With this dish, I'll credit a few influences that bring us to where we are today in America. In 1790, the oldest operating flour company in America began importing fine English-milled flour into the newly created 13 states of America. The Boston-based distributor Sands, Taylor, and Wood Company, later known as King Arthur Flour ( 1996), along with other operations that refined the milling methods, moved flour from a rare ingredient to a standard supply. Excuse the pun, but the accessibility to flour gave rise to baking in America, expanding the options on the dinner table, and of course, for bread and desserts.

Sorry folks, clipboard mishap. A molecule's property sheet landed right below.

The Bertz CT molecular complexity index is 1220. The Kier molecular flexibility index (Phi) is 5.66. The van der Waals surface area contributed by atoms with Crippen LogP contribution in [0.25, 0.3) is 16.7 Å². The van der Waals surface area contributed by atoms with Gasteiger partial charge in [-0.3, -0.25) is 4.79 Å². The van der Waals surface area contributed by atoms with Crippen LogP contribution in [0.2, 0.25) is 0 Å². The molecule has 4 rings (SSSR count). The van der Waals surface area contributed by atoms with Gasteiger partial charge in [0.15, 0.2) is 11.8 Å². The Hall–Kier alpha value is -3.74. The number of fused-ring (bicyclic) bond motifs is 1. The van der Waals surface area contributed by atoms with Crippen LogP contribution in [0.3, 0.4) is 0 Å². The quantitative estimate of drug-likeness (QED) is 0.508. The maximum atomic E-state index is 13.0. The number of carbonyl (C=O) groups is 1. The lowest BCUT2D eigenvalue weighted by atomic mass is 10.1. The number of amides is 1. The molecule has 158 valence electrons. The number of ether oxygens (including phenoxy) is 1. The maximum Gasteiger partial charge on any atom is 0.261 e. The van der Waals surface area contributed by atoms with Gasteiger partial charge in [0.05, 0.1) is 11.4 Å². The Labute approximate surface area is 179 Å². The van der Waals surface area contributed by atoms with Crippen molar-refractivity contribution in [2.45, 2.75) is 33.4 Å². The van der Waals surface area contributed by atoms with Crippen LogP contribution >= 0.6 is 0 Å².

I must also credit the author of the Virginia Housewife, Mary Randolph, of “what is arguably the earliest full-blown American cookbook, " quoted by American Culinary Historian Karen Hess. Sure, there were other cookbooks in the US at the time, but they were English cookbooks published in the US. The most well-known is the Art of Cookery, Made Plain and Easy by Hannah Glasse. Hannah published her cookbook in England in 1747, and it was reprinted over 20 times, most notably in the US in the Revolutionary 1805 Classic. Hannah, who originally published her book under the name “By a Lady,” eventually placed her name on the book that first introduced England and America to the flavors of Curry and gave a name to Yorkshire Pudding. According to the Library of Congress, this cookbook was a bestseller in America for over 100 years, which is why it is often called the first American cookbook. But not so fast.